When I was a kid, telephone etiquette was drummed into me by The Pack Rat and Deep Six. It’s important for anyone to know, of course, but as these two ran a business out of our home, it was essential that any potential customers who called and got either The Brother or I, weren’t put off by our chirrupping voices.
When I got older and started to work at the public swamps (I believe other cities may have called them ‘pools’), telephone customer service was again a major theme. What we were NOT to do, it was emphasized, was ignore the phone for the living, breathing customers in front of us. If the phone was ringing, that was a customer who deserved our full attention. We were told how to politely ask someone to wait while we attended to the phone call, and how to politely ask the person on the phone to hold on for just a second while we dealt with the person standing in front of us.
It was all so simple then.
Nowadays, it’s not an either or situation anymore, of course. One doesn’t often hear of someone asking anyone on an electronic communications device to “wait just a second. I’m going to finish up here with Person A and then I’ll be right back to help you.”
Waiting doesn’t happen anymore. And priority, I’ve noticed, is almost never given to the breathing pulsing person right in front of you.
I remember walking to work in our previous neighbourhood and seeing a collection of teenage refugees from the local high school standing in a loose circle – as one does at that age – with nary a word being spoken. They were all head down, staring at their fingers. Or so it appeared. Of course they were all very busy texting their friends and friends of friends unto the seventh generation. It was when one of the girls gave a sudden hoot and showed a message to another bomber-jacket-skinny-jean-muffin-topped casualty and a third joined in that I realized they were texting each other!!
This was incredible to me. You are all standing together!! Why can’t you talk? What’s wrong with talking?
It has happened so many times since then that it seems hardly remarkable anymore. But it was the invention of this infernal device -
That really put a final nail in the coffin.
The Blackberry is ubiquitous – it is everywhere in Official Ottawa. Taxpayers can take solace in one thing, this is one bit of Canadian technology that is scrupulously, dilligently, maniacally made use of. Political wonks of all shapes, sizes and hierarchies are gunslingers when it comes to this ridiculous item.
Not to get too shriek-y, but as a non-user, the Blackberry has killed conversation. What it means, poppets, is that people who once worked and then went to restaurants and concerts and dinner parties – or even to the movies or bowling with the kids – are now at work, all the time. I’ve been to Christmas parties that looked no different than that gaggle of kids outside the high school except with better jewellery and support hose.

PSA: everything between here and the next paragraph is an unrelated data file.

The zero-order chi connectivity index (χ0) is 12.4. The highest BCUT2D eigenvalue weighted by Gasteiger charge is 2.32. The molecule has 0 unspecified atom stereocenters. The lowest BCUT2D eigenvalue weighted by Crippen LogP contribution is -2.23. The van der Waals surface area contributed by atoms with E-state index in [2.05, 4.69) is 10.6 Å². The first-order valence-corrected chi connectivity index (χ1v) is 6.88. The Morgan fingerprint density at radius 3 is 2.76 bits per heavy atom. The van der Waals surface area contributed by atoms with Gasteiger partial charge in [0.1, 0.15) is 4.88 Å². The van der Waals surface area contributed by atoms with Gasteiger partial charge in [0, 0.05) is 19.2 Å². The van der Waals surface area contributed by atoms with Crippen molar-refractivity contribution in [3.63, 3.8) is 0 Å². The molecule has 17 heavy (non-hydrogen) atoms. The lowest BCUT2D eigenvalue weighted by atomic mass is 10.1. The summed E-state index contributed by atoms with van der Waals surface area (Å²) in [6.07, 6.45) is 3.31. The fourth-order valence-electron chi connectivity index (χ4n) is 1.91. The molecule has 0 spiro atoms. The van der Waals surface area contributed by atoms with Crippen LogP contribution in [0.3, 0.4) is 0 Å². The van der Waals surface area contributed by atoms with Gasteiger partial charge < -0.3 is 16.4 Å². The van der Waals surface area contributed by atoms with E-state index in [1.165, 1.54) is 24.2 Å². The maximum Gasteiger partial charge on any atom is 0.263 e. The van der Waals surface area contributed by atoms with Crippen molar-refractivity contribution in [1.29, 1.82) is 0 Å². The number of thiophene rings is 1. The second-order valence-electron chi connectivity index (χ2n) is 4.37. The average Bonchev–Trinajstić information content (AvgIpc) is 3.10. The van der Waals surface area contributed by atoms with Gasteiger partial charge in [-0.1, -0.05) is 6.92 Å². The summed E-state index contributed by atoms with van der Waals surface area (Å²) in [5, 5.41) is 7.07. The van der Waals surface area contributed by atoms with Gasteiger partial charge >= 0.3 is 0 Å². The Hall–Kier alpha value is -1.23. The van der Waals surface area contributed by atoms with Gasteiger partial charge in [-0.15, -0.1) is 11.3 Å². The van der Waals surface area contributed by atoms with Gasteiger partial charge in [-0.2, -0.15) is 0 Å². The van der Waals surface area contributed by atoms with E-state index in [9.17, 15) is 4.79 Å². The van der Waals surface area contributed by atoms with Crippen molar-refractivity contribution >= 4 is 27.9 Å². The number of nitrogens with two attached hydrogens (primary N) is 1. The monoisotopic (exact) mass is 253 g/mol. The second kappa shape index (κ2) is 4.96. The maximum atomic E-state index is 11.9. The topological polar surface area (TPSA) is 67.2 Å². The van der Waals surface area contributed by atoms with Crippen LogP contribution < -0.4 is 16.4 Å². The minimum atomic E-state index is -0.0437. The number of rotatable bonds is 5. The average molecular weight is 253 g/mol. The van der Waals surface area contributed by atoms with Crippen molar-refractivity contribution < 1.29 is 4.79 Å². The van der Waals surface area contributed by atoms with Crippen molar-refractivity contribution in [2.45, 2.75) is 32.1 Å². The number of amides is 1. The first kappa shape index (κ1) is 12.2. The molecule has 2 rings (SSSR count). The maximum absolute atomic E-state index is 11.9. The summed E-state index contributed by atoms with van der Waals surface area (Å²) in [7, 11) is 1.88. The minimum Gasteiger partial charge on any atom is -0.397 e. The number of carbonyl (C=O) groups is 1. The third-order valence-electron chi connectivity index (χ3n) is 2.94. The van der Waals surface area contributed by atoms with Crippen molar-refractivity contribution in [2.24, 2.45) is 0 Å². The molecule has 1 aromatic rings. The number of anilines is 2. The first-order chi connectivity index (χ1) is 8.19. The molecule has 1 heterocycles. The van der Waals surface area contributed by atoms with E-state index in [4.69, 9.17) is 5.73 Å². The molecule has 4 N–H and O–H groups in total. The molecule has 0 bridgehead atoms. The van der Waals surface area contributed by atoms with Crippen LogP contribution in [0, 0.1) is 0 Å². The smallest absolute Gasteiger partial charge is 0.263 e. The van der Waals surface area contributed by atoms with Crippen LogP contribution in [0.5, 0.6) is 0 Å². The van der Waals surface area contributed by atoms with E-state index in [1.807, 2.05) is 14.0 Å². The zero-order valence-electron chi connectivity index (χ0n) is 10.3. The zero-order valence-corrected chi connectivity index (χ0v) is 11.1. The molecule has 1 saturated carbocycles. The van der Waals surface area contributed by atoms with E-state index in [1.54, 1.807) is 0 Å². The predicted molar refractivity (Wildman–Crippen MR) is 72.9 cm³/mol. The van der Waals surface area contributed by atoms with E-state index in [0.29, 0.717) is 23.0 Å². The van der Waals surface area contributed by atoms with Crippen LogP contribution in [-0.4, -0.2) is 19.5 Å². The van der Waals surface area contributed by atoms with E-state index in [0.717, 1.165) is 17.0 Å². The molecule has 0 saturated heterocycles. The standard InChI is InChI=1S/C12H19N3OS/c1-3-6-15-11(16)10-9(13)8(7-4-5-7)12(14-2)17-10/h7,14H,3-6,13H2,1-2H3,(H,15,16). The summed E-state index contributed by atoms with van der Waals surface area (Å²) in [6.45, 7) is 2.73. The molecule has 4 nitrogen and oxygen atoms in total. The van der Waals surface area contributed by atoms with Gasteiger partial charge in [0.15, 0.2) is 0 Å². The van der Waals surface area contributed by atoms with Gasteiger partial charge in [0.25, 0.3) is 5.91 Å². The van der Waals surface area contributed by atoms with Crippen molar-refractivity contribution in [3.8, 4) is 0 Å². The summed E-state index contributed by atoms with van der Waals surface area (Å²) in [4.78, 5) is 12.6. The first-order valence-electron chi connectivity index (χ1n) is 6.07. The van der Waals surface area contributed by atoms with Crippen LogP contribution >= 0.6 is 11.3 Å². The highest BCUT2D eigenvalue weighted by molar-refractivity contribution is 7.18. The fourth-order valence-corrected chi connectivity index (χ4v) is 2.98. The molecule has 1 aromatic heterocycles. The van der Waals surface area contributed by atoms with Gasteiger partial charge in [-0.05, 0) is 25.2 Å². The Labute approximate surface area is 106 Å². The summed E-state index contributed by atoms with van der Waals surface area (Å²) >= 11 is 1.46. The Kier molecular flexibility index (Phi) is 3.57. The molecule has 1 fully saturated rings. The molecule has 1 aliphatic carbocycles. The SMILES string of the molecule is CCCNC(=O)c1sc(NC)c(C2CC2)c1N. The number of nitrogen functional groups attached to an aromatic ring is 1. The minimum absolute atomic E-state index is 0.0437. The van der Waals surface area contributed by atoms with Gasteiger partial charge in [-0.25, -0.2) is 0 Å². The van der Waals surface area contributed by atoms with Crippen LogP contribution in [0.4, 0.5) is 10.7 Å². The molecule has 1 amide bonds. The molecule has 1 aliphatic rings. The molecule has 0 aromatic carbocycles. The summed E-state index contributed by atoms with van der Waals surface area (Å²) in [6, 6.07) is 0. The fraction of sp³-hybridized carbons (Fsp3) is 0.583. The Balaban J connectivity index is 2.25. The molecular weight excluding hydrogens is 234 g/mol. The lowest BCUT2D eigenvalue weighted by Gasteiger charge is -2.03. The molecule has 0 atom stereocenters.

As soon as that thing hums in their pockets or purses, these crackberry addicts dive in and retrieve their techno-nipple and start to tap away like demented telegraph operators. It doesn’t matter if they’re talking to someone – if they’re smack in the middle of a conversation – whatever is crossing the screen at that very moment, whatever message is currently lodged in the black bowels of silicone and wired wizardry, is of gravest importance and simply Must Be Addressed.
Long gone are the days when one finished one conversation before beginning another. And it’s had a deletrious impact on conversation overall. I am not an elegant conversationalist – though I do make the effort – but people with ‘berrys are trying to keep track of three or four conversations at a time and frankly, darlings, they don’t do it very well.
Frankly, darlings, they really kind of suck at it.
So, in the interests of maintaining Peace, Order and Good Government – also bedroom privileges – I am laying out a few guidelines. A few Good Ideas. Something for you to mull over.
- when you are in front of a person, and they want to talk to you, holster your sidearm and give them your full attention. If that’s too hard, put the berry out-of-sight. Give them your time and when they’re done, and you’ve asked to excuse yourself, you can dive after the berry like a dog on a rat. Go for it.
- on social occasions – anywhere after hours, not the office or home or not an official function of any kind – try and leave the blackberry at home. Or in the glove compartment. Or give custody of the damn thing to your long-suffering spouse. Just don’t hold it yourself. If you are one of the, um, two or three people in the world who are absolutely indispensable and must be available at all hours, I suppose you can keep it. But unless your name ryhmes with O Lama! you probably aren’t one of those people.
- DO NOT bring the ‘berry to church! It cannot be saved. Sorry.
- never ever text someone in the same room as you are. Or even on the same floor. Or for that matter, in the same building. That’s just lazy. Seriously? Seriously.
- texting and driving, texting and watching television, texting and talking are all bad combos. You do not multi-task as well as you think you do. The truth hurts, doesn’t it? That’s okay, now we can work on change.
I think that’s a good place to start. But above all poppets, please remember that a living person is more important than what Susie has just posted on Twitter or whatever bit of office gossip you’ve just picked up. Our world talks way too much.
Too bad it so rarely has anything to say.